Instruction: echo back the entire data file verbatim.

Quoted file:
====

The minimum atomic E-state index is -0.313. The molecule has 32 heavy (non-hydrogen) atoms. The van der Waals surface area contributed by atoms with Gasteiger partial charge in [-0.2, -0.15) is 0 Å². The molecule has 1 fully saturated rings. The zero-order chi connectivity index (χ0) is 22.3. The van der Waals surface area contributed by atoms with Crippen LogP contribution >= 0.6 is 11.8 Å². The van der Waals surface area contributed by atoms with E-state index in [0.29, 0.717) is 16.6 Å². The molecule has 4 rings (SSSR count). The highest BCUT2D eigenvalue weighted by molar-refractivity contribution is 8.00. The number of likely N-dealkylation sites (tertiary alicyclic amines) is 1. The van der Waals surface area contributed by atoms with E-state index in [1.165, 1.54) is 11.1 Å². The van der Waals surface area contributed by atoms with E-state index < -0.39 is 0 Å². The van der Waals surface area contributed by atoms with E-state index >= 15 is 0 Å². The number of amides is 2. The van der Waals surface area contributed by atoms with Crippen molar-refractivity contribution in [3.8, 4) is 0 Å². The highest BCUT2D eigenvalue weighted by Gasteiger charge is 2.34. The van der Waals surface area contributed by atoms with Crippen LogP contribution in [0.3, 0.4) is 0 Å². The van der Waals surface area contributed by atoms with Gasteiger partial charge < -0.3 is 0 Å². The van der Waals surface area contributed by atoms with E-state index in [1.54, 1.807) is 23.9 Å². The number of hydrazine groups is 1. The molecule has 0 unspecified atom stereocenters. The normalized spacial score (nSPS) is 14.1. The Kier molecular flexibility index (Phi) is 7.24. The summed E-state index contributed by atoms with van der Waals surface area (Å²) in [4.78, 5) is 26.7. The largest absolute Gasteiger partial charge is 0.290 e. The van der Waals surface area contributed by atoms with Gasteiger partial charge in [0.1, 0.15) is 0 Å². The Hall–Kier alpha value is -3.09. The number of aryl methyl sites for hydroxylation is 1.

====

The minimum atomic E-state index is -0.313. The molecule has 32 heavy (non-hydrogen) atoms. The van der Waals surface area contributed by atoms with Gasteiger partial charge in [-0.2, -0.15) is 0 Å². The molecule has 1 fully saturated rings. The zero-order chi connectivity index (χ0) is 22.3. The van der Waals surface area contributed by atoms with Crippen LogP contribution >= 0.6 is 11.8 Å². The van der Waals surface area contributed by atoms with E-state index in [0.29, 0.717) is 16.6 Å². The molecule has 4 rings (SSSR count). The highest BCUT2D eigenvalue weighted by molar-refractivity contribution is 8.00. The number of likely N-dealkylation sites (tertiary alicyclic amines) is 1. The van der Waals surface area contributed by atoms with E-state index in [1.165, 1.54) is 11.1 Å². The van der Waals surface area contributed by atoms with E-state index < -0.39 is 0 Å². The van der Waals surface area contributed by atoms with E-state index >= 15 is 0 Å². The number of amides is 2. The van der Waals surface area contributed by atoms with Crippen molar-refractivity contribution in [3.8, 4) is 0 Å². The highest BCUT2D eigenvalue weighted by Gasteiger charge is 2.34. The van der Waals surface area contributed by atoms with Crippen LogP contribution in [0.3, 0.4) is 0 Å². The van der Waals surface area contributed by atoms with Gasteiger partial charge < -0.3 is 0 Å². The van der Waals surface area contributed by atoms with E-state index in [1.54, 1.807) is 23.9 Å². The number of hydrazine groups is 1. The molecule has 0 unspecified atom stereocenters. The normalized spacial score (nSPS) is 14.1. The Kier molecular flexibility index (Phi) is 7.24. The summed E-state index contributed by atoms with van der Waals surface area (Å²) in [4.78, 5) is 26.7. The largest absolute Gasteiger partial charge is 0.290 e. The van der Waals surface area contributed by atoms with Gasteiger partial charge in [0.1, 0.15) is 0 Å². The Hall–Kier alpha value is -3.09. The number of aryl methyl sites for hydroxylation is 1.